4. Noel Gallagher’s High Flying Birds – Self-Titled
Both Noel Gallagher and his brother Liam carried forth in 2011 with their own projects and the world (well… me, at least) waited with baited breath to see which Gallagher would come out on top. The vote is in, and Noel crushed his brother with this sonic symphony of a release with his new band, the High Flying Birds. Delivering exactly what they promise with a name like the “High Flying Birds”, this record has soaring choruses and arrangements, accompanied by Noel’s characteristic deep vocals with timbre, heart and little Brit-isms. This record is packed with radio-ready, deeply-thought-out pop/rock that, while it is not too different than tracks Noel Gallagher penned for his former band lyrically and melodically, provide more intimacy than could be felt in the Gallaghers’ big, high-energy, egotistical arena rock shows. “Dream On” is a particularly beautiful song with a bouncing, aggressive chorus; “(I Wanna Live In A Dream In My) Record Machine” is one of the catchiest songs of the year; “If I Had a Gun…” sounds like old-school Oasis before the backlash and the arguing and antics steadily worsened for Noel and his brother and ex-collaborator. Sure… the record may sound like a record of Oasis B-sides at its worst, but said-B-sides are chocked full of brilliance and are far better than even the best tracks on the brothers’ last record. I was surprised at just how much I loved this record and how much it meant to me. It’s as if all Noel needed was a change of pace, and his creative clock was reset all the way back to 1995.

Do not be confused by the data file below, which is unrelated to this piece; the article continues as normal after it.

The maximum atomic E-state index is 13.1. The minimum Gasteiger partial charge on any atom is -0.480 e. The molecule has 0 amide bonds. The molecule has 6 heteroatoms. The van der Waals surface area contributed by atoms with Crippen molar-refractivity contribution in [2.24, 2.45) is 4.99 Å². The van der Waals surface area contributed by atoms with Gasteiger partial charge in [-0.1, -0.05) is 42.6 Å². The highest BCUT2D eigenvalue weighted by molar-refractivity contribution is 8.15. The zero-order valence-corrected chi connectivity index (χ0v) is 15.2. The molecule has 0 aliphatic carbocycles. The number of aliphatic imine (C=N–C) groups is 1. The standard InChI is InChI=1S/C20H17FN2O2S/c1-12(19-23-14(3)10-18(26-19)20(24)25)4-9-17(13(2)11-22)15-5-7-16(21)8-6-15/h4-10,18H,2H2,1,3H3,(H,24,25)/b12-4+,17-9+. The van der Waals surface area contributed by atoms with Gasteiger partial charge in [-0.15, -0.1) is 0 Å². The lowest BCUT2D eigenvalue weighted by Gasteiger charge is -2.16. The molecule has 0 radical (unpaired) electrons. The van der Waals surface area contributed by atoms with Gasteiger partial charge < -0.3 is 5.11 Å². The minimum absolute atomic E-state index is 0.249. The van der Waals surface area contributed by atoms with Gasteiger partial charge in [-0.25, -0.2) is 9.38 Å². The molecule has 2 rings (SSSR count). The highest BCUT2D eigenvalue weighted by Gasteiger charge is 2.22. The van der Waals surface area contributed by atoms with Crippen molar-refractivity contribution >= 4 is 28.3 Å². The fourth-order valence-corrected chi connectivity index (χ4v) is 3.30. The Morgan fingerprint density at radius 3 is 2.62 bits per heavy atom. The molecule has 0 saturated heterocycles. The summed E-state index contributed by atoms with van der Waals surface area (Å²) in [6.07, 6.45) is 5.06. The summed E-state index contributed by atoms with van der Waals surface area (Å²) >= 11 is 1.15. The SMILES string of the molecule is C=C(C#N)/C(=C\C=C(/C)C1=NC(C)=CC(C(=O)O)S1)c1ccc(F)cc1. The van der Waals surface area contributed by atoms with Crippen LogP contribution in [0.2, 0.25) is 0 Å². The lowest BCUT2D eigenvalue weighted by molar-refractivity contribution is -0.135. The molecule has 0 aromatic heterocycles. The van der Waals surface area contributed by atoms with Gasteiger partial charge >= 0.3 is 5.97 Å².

3. Blitzen Trapper – American Goldwing
Ever since I first-heard “Furr”, essentially a quirky werewolf love song, I’ve been in love with Blitzen Trapper. Their records are solid and consistent and I love Eric Earley’s Dylan-isms when he sings; they give the band a rustic charm, which never fails to work, as all their songs sound like they come from another era. American Goldwing is absolutely their best record to date; from the racuous, fist-pounding “Street Fighting Sun”, to the epic, melodic suite, “Astronaut”, this record is full of romantic riverside ideals, quirky transient characters, and life lessons learned on ‘the road’. It is simple and complicated, steeped in tradition, and at the same time, incredibly accessible and contemporary.
2. Wilco – The Whole Love